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Entries in fatal grizzly attacks (5)


Rangers confirm grizzly killed, partly consumed hiker in Yellowstone

(YELLOWSTONE N.P.)- Yellowstone National Park authorities are confirming a hiker who's body was found near Lake Village on Friday was the victim of a grizzly bear attack. 

A ranger discovered the man's partially consumed and cached body off the Elephant Back Loop Trail. While investigators haven't determined the exact cause of death, they say the victim had what appeared to be defensive wounds on his forearms. Based on the tracks at the scene, rangers believe an adult sow grizzly and at least one cub were likely involved. 

The park hasn't released the name of the victim until his family is notified. But rangers say the man was a resident of Montana and a long-term seasonal employee of Medcor, the concessionaire that operates three urgent care clinics in the park. 

Biologists have set up bear traps in the area and say the sow will be euthanized if she is caught. The trail remains closed in the meantime. 


Man mauled by grizzly north of Bozeman

(BOZEMAN)- Gallatin County authorities say the 24-year old Pennsylvania was was cleaning a bear's enclosure when he was attacked and mauled to death north of Bozeman over the weekend.

The man, who's name wasn't immediately released, had been working at the Animals of Montana facility when he was mauled by "one or both" of the captive-bred bears.

Sheriff's deputies, Montana FWP and other emergency crews were called to the reserve off Nixon Peak Road, northeast of Bridger Bowl late Sunday morning. 

The death is being investigated by the Sheriff Coroner and Game Wardens


Bozeman group wants to rent out bear spray to prevent accidents

(BOZEMAN)- Worried about the number of human-bear encounters, and especially two fatal attacks in Yellowstone last summer, a Bozeman-based conservation group is goping to offer bear spray cans that people can rent.

Yellowstone National Park rangers say neither of the victims last summer were carrying bear spray when they were attacked by grizzlies.

The Bozeman Daily Chronicle reports the Keystone Program, who advocates a balanced existence between people and predators, are setting up a program where hikers could rent bear spray from outlets in the communities outside the park entrances. 

Cans of bear spray can cost upwards of $50, and the program leaders think that may be a deterent that's keeping people, and especially one-time park visitors from carrying spray.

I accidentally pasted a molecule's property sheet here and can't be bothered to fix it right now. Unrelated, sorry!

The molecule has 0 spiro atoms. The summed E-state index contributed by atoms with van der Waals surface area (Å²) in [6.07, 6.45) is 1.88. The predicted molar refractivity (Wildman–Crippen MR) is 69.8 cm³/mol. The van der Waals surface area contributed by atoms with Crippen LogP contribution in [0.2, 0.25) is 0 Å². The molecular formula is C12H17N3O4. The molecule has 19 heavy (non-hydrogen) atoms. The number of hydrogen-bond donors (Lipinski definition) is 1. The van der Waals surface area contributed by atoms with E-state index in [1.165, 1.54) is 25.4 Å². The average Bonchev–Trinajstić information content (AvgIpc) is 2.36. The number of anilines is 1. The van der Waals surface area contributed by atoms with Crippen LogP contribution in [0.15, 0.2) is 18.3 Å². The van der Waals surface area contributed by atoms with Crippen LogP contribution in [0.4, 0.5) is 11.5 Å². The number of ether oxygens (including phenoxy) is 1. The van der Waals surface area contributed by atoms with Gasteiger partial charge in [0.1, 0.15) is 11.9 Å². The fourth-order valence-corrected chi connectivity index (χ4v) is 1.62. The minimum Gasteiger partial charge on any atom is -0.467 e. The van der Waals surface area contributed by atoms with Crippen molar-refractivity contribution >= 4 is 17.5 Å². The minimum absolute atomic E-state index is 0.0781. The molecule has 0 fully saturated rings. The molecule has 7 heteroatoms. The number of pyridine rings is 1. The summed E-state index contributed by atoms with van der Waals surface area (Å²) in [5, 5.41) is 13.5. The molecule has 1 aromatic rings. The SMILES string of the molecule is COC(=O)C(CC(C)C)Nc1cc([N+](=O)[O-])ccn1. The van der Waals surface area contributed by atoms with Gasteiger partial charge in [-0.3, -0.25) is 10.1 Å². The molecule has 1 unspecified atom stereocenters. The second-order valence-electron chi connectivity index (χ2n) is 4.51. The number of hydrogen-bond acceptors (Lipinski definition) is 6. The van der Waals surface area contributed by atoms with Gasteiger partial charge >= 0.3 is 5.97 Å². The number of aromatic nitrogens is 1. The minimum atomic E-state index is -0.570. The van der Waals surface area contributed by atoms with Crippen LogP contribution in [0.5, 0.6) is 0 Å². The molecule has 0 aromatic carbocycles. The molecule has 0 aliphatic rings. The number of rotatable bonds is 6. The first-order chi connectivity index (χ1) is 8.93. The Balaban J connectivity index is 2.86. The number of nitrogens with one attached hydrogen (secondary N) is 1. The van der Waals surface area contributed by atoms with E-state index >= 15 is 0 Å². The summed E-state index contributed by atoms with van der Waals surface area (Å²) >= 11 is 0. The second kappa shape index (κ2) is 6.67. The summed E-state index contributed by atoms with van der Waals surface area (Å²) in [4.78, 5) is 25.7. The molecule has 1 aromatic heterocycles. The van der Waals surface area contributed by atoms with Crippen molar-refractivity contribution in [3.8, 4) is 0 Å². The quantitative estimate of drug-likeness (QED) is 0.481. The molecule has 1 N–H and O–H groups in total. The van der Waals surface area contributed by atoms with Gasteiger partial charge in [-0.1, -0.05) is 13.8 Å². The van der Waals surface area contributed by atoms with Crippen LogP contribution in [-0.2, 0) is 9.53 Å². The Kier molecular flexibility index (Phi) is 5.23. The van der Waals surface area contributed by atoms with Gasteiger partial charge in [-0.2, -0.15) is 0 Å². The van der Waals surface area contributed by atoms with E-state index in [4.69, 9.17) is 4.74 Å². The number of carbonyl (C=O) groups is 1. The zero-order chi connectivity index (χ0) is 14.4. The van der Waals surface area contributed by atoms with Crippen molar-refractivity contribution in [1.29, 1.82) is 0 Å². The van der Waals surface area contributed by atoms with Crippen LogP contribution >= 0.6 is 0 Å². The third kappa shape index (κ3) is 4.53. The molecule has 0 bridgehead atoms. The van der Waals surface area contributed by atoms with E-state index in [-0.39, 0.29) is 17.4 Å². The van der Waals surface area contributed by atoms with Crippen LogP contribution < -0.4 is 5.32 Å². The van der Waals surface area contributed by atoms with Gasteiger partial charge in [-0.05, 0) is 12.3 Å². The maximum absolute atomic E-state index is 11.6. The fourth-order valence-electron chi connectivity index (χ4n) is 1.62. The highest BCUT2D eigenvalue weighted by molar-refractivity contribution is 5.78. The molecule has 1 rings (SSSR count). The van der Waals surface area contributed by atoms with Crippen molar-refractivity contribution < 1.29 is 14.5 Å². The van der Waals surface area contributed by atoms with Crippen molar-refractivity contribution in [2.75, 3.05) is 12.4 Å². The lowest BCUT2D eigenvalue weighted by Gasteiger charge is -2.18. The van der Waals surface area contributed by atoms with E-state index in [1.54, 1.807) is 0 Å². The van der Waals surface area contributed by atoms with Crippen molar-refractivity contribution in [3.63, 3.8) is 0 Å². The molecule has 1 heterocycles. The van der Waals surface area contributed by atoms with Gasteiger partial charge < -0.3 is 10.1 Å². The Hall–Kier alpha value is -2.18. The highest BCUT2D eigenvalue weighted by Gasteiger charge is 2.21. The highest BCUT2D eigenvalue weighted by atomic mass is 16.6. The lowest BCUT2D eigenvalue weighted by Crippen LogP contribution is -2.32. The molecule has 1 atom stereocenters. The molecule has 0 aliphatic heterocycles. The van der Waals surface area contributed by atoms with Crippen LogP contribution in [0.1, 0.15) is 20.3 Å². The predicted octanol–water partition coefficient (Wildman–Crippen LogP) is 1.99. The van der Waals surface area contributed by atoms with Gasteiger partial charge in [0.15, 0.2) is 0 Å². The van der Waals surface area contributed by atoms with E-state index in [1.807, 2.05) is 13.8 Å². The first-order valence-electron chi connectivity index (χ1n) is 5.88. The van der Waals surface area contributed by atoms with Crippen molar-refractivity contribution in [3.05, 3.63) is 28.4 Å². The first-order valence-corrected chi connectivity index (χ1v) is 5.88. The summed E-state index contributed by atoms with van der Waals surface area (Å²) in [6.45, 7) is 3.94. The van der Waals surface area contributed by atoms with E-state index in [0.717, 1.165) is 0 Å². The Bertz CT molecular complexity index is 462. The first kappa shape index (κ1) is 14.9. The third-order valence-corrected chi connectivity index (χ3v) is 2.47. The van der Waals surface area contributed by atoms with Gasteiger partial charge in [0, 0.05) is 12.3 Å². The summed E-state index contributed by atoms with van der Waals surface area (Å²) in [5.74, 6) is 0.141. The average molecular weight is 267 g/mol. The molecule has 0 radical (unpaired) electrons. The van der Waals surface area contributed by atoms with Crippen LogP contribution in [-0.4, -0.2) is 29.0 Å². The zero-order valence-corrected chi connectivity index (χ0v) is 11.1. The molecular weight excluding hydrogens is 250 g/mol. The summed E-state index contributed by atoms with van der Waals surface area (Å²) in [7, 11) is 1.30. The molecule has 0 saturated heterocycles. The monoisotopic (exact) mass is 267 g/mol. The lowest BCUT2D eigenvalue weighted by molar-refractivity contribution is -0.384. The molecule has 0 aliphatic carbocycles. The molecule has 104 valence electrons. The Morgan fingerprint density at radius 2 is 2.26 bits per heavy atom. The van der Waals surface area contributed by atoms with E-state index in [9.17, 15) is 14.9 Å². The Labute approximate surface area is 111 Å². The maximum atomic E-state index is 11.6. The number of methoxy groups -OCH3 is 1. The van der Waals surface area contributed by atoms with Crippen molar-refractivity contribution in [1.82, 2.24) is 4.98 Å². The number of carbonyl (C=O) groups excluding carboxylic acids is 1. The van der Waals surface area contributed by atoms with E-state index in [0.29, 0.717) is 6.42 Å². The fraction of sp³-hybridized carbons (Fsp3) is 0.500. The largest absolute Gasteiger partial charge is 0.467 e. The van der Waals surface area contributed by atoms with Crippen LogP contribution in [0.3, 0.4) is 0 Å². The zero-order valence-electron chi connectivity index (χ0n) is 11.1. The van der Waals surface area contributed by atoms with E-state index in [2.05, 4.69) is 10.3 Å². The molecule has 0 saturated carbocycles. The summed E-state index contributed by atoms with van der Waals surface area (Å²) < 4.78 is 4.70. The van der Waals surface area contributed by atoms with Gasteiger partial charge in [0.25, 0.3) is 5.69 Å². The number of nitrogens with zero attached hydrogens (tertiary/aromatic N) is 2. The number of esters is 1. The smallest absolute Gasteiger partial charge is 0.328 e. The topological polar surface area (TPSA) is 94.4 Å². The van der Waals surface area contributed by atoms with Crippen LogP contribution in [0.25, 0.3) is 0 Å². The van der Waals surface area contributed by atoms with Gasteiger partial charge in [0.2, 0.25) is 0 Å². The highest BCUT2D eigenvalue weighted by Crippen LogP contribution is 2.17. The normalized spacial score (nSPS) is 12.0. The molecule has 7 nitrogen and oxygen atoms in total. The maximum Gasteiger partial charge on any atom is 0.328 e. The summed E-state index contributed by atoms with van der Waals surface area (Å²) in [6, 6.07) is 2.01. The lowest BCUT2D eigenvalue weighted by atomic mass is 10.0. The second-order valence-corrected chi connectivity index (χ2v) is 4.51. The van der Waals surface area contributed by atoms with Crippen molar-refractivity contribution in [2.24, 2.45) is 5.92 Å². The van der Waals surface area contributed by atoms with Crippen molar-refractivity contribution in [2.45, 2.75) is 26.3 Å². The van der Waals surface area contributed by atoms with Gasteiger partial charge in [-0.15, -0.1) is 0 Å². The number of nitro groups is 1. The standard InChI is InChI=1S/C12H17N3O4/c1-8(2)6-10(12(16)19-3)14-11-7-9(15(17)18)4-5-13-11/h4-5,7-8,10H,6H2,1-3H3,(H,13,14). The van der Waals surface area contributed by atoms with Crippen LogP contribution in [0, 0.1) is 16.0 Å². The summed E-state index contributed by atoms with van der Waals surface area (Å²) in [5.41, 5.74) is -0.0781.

The program could be running by May. 

Found out more about Keystone Conservation here. 


YNP releases final report on second grizzly mauling of 2011

(YELLOWSTONE NAT'L PARK)- Yellowstone Park officials have released their final report into the second grizzly death in the park last summer, saying they have no way of clearly identifying the bear that killed a Michigan man. 

A couple of hikers found the body of 59-year old John Wallace in August, where he had been fatally mauled by the grizzly on the Mary Mountain Trail. 

KBZK TV reports the 195-page report includes details not previously released to the public, including autopsy results showing Wallace may have been attacked from behind and had wounds showing he tried to defend himself. Wallace was hiking alone, but its believed he died the day before he was found. The area is well-known as a feeding ground for grizzlies and the other report contains accounts from hikers seeing bears in the area during the time of the attack.

Park spokesman Al Nash says the report shows investigators can't determine what prompted the attack. He says authorities also can't specifically identify the attacking bear, or whether it was the sow with two cubs that attacked and killed another man a few weeks before. That bear was later euthanized. 

Nash says other bears were also in the area when Wallace was killed. 



Grizzly management group to discuss fatal bear attacks

YNP photo(MISSOULA)- This summer’s fatal bear maulings in Yellowstone will be one of the key topics for discussion when the federal committee that oversees grizzly management meets in Missoula.

The maulings this summer were the first time a bear has killed someone inside the park in a quarter century.

A 58-year old California man was killed in early July when he and his wife tried to run away from a sow grizzly on a trail in Canyon Village. A 59-year old Michigan man was killed in late August along the Mary Mountain Trail. The attacks, as well as numerous encounters between hunters and bears in Northwest Montana this fall, have renewed debate over the best way to educate people on how to react to grizzly encounters.

Next week grizzly bear recovery specialist Chris Servheen will be giving a summary on the two fatal attacks when the Interagency Grizzly Bear Committee holds its winter meeting in Missoula. While the presentation is expected to focus on this summer’s fatal maulings, we’re not expecting to hear any discussion about the 2010 fatal mauling that happened outside the park. That case is under litigation by the woman who’s husband was killed when he stumbled on a bear that had been tranquilized by bear researchers. She’s filed a $5-million lawsuit against the federal government.

The IGBC will also be reviewing the latest grizzly bear recovery efforts, as well as the newest research on managing bears as “distinct population segments.” That DPS approach has been controversial with other species, such as wolves, because it focuses on managing wildlife on a smaller geographic basis, rather than over an entire region.